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XPO Logistics CFO Carl Anderson on the shipping giant’s road ahead


The road ahead for XPO is an excursion the trucking company is only beginning to travel.

On the first day of November 2022, XPO completed its spinoff of RXO, creating two independent, publicly traded firms. XPO is a provider of less-than-truckload transportation—i.e., shipping freight for customers that don’t have enough volume to fill a whole truck. RXO, meanwhile, is the fourth largest U.S. truckload broker.

Exactly one week later, Carl Anderson joined XPO as chief financial officer.

“What gets me excited and gets me going is being a part of a company where there is a lot of opportunity to take it to a whole different level,” Anderson tells Fortune. He sees only opportunity ahead, saying there has been a valuation gap between XPO and its peers. As CFO, he is working to improve profitability and better position the company in the eyes of the market.

Carl Anderson, chief financial officer of XPO Logistics

Courtesy of XPO Logistics

Anderson credits his decades-long interest in finance to two events. The stock market crash of 1987 and a money and banking class he took while enrolled at Michigan State University. His career has united his love of capital markets with the transportation industry. “Living in the Detroit area, you naturally gravitate to the auto industry,” says Anderson.

After earning his bachelor’s degree in economics, he served as a senior financial analyst with First Chicago Corp. He spent a decade with General Motors Acceptance Corp., the capital finance arm of the auto giant. At the time, it had been struggling with financing issues and lost its investment grade rating. Anderson helped solve those issues and later joined Meritor, where he worked for over 16 years in several senior leadership positions, including chief financial officer. Last year, he steered the $3.7 billion sale of Meritor—a supplier of axles, brakes, and more for commercial vehicle manufacturers and defense contractors—to Cummins.

Anderson says transportation is alluring because of how important it is to the economy. And because 70% of freight is moved by trucks, he sees great allure in that subsegment of the industry. First on the supplier side with Meritor, and now in trucking with XPO. 

XPO is newly lean, after many years of an acquisition streak that included multibillion-dollar deals for Con-way and Norbert Dentressangle. But post spinoff, Anderson says XPO will have the opportunity to be more nimble and agile, with a narrower focus on strategic decisions.

“There was always a little bit of a conglomerate discount with the valuation of the company,” says Anderson. A spinoff will allow “each of the individual companies to be evaluated for valuation purposes on its own, relative to their specific peer group.”

Earlier this year, Anderson steered XPO through his first earnings report since joining the company. Revenue for the quarter grew to $1.83 billion versus $1.77 billion the prior year, boosted by a 1.4% increase in yield for the North American less-than-truckload unit, with tonnage up by 0.9%. Anderson says the results are strong when compared with the negative trends in the industry. XPO, he says, is investing in capacity ahead of when demand picks up, allowing it to be better positioned to grab profitable market share.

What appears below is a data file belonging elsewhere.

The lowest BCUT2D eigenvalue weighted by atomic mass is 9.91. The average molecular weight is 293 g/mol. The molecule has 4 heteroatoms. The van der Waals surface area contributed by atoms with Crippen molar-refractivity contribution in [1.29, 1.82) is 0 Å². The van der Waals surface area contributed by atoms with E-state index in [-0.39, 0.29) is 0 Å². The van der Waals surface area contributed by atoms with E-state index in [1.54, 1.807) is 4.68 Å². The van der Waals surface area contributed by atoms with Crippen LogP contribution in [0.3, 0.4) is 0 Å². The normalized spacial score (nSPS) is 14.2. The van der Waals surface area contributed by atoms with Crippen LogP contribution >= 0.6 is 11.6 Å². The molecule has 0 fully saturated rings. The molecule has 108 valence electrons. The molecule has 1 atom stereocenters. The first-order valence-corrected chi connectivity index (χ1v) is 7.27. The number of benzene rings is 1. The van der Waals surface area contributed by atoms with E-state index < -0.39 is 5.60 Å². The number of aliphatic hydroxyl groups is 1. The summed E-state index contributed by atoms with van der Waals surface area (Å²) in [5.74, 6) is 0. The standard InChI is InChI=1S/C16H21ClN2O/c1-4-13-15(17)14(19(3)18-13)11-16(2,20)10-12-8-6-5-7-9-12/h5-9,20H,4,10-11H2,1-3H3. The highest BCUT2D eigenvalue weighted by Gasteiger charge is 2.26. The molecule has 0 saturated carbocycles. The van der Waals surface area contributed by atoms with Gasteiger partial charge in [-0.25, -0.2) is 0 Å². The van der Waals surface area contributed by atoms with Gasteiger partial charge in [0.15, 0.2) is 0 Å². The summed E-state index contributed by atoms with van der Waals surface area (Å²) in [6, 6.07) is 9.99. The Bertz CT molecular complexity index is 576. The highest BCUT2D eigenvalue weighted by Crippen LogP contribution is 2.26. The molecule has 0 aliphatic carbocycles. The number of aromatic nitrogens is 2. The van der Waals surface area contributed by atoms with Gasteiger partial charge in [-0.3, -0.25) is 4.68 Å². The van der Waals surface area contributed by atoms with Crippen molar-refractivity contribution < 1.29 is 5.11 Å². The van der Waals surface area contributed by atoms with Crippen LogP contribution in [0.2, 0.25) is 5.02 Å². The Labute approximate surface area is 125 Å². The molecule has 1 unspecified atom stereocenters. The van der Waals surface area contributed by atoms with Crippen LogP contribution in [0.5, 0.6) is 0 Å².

When asked about how he looks at the route XPO must navigate in the future, Anderson points to long-term 2027 targets the company first unveiled in October, including a revenue compound annual growth rate of 6% to 8% and an adjusted operating ratio improvement of at least 600 basis points. Both targets cover the period from 2021 through 2027. 

“We’re not reliant necessarily on a lot of outside factors,” says Anderson. “We are reliant on ourselves, which is even more exciting, because if we can execute—which I know we will—we have a pretty bright future ahead of us.”

Wall Street may need a little more convincing. The company’s stock dropped 14% on the day of the latest earnings report, and analysts at Wells Fargo and Jefferies were among those to cut their ratings on the stock. Wells Fargo says it is likely a “transition year” for XPO.

XPO made a case for optimism when addressing industry analysts. “In North America, we drove above-industry tonnage growth in [less-than-truckload] in Q4, and we ended the year with over $1 billion of adjusted Ebitda, making good on the targets we set five years earlier,” said CEO Mario Harik during a conference call. “We saw a strong demand from our customers, especially a lot of the new customers we onboarded through the course of 2022.”

XPO is one of the largest providers of asset-based, less-than-truckload transportation in North America.

Courtesy of XPO Logistics

As Anderson settled into his new CFO role at XPO, his approach has been to spend a lot of time with his team and set clear objectives. He aims to stretch the team a bit further in terms of the targets they work toward, which are also aligned with what XPO is trying to achieve. Anderson says that each team, and even each individual on the team, should have goals that fit into where the company is going.

He also touts employee empowerment, encouraging team members to make decisions. “If people can see, day in and day out, that whatever they are doing is having an impact on the company, it creates energy and a lot of enthusiasm,” says Anderson.

And as for what he drives toward personally? “Being able to partner with the business, to be able to grow the company very, very profitably, and provide a strategic direction to the company, which is beneficial not only to shareholders, but beneficial to all the employees,” says Anderson.

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